Commission vs. Profit-sharing

Commissions should be paid whenever you can show how someone has generated revenue for the company on a consistent basis. So much that is violates the law of common sense to not have it as a commissioned role. All other positions can have a profit-sharing plan attached.

In How To Do Profit-sharing and How To Do Profit-sharing Pt 2 , I explain how to implement a system that works. The whole goal is to incentivize your team to cause expenses to go down and revenues to go up, which, in turn, creates profit. As the team starts to take responsibility for how the company is run, they begin to see increased paychecks. This creates buy-in and ownership by team members.

In a medical practice, you can easily point out the areas where the team can cut expenses. But finding increased revenues is a little harder. In pediatrics, the most effective way to increase revenues, in my mind, is to absolutely super serve the customers. There’s probably not a single parent who doesn’t know other parents with kids the same age as theirs.

Therefore, as you go over the top serving your little patients, parents will spread the word on how well you take care of their children. Like a great mechanic, every parent needs an excellent doctor, and they have no problem referring one to their friends. The more referrals, the more revenues. Super serving = happy parents = referrals = profit-sharing in their checks. The more profit-sharing, the more incentivized the team becomes.

However, profit-sharing can only go so far. The rest of the incentive comes when you consistently show your team that they are doing work that matters. They are doing something that is bigger than them. As they begin to understand, your team will work more from passion rather than just working a J.O.B. That’s when you will really start to see your business take off.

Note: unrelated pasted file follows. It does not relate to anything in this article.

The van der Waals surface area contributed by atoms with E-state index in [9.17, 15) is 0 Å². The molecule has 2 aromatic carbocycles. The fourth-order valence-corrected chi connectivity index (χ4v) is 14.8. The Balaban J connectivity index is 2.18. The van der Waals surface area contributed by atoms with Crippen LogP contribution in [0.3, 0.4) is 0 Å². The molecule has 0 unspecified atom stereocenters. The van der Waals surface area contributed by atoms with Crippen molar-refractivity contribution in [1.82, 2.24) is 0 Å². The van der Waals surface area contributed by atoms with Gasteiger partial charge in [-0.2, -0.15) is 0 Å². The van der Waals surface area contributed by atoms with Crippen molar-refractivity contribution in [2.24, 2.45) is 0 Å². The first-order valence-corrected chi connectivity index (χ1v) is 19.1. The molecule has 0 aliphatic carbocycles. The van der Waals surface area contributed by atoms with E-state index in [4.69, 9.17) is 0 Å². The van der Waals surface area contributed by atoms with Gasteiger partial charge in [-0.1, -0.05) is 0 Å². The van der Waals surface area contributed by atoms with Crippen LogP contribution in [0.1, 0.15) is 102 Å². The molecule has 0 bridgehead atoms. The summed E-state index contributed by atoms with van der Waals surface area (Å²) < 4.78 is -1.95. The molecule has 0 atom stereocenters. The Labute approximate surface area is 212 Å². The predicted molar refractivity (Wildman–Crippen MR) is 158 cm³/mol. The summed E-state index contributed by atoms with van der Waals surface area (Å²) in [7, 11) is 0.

Question: How do you incentivize your team?

Creating a culture of accountability maximizes your results.

Execution is vital to the health and growth of every business. If you are full of ideas and strategy, but not a lot of it gets done you simply don’t go very far. No one tries to fail at execution. From what I have seen, the main problem leading to lack of execution is missing accountability.
When you build a culture of accountability you get a built-in expectation of things getting done and you have a system to make sure it happens. Not only does it make a difference in a week, but the accumulative effect has huge ramifications on your bottom line.
A lot of leaders think they are missing that “big idea,” when in reality if their team had a culture of accountability to  get things executed they would see the results they’ve been missing.
Are you ready to lead your team to a culture of accountability and maximize your results?



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Meet Chris LoCurto


Chris has a heart for changing lives by helping people discover the life and business they really want.

Decades of personal and leadership development experience, as well as running multi-million dollar businesses, has made him an expert in life and business coaching. personality types, and communication styles.